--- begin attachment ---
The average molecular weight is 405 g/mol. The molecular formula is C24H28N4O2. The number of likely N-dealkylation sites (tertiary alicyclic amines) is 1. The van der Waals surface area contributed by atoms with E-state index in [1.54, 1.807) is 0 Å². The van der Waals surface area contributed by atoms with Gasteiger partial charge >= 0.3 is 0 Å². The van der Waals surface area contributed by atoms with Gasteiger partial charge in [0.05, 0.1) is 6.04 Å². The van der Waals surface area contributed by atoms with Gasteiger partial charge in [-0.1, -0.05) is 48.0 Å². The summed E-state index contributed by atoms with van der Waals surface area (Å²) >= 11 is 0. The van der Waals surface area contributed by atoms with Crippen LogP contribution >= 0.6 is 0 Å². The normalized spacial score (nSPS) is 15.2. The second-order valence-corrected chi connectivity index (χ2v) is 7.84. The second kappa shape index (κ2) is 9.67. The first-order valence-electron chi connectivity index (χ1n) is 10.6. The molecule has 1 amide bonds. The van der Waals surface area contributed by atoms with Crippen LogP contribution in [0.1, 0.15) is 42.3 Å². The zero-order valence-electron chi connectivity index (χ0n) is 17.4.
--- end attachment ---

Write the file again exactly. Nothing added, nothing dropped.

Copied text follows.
The average molecular weight is 405 g/mol. The molecular formula is C24H28N4O2. The number of likely N-dealkylation sites (tertiary alicyclic amines) is 1. The van der Waals surface area contributed by atoms with E-state index in [1.54, 1.807) is 0 Å². The van der Waals surface area contributed by atoms with Gasteiger partial charge >= 0.3 is 0 Å². The van der Waals surface area contributed by atoms with Gasteiger partial charge in [0.05, 0.1) is 6.04 Å². The van der Waals surface area contributed by atoms with Gasteiger partial charge in [-0.1, -0.05) is 48.0 Å². The summed E-state index contributed by atoms with van der Waals surface area (Å²) >= 11 is 0. The van der Waals surface area contributed by atoms with Crippen LogP contribution >= 0.6 is 0 Å². The normalized spacial score (nSPS) is 15.2. The second-order valence-corrected chi connectivity index (χ2v) is 7.84. The second kappa shape index (κ2) is 9.67. The first-order valence-electron chi connectivity index (χ1n) is 10.6. The molecule has 1 amide bonds. The van der Waals surface area contributed by atoms with Crippen LogP contribution in [0.1, 0.15) is 42.3 Å². The zero-order valence-electron chi connectivity index (χ0n) is 17.4.